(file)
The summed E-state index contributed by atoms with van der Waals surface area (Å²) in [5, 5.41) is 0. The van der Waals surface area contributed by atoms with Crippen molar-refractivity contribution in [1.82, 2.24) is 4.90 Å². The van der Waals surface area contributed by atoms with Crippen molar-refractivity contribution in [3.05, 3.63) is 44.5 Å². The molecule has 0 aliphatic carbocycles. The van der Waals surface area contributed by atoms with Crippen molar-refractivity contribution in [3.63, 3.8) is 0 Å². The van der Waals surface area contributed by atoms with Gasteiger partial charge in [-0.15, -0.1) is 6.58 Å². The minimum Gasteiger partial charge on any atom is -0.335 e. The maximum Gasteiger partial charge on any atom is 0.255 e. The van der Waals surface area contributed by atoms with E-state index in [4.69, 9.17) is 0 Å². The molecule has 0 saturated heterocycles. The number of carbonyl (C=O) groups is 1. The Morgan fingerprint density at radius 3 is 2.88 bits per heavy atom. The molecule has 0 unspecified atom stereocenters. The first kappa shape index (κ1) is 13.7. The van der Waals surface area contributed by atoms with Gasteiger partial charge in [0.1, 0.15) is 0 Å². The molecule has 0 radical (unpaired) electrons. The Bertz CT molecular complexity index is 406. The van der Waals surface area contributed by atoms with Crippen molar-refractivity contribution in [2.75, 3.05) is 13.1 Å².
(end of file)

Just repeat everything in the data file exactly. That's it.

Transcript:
The summed E-state index contributed by atoms with van der Waals surface area (Å²) in [5, 5.41) is 0. The van der Waals surface area contributed by atoms with Crippen molar-refractivity contribution in [1.82, 2.24) is 4.90 Å². The van der Waals surface area contributed by atoms with Crippen molar-refractivity contribution in [3.05, 3.63) is 44.5 Å². The molecule has 0 aliphatic carbocycles. The van der Waals surface area contributed by atoms with Crippen molar-refractivity contribution in [3.63, 3.8) is 0 Å². The van der Waals surface area contributed by atoms with Gasteiger partial charge in [-0.15, -0.1) is 6.58 Å². The minimum Gasteiger partial charge on any atom is -0.335 e. The maximum Gasteiger partial charge on any atom is 0.255 e. The van der Waals surface area contributed by atoms with E-state index in [4.69, 9.17) is 0 Å². The molecule has 0 saturated heterocycles. The number of carbonyl (C=O) groups is 1. The Morgan fingerprint density at radius 3 is 2.88 bits per heavy atom. The molecule has 0 unspecified atom stereocenters. The first kappa shape index (κ1) is 13.7. The van der Waals surface area contributed by atoms with Gasteiger partial charge in [0.1, 0.15) is 0 Å². The molecule has 0 radical (unpaired) electrons. The Bertz CT molecular complexity index is 406. The van der Waals surface area contributed by atoms with Crippen molar-refractivity contribution in [2.75, 3.05) is 13.1 Å².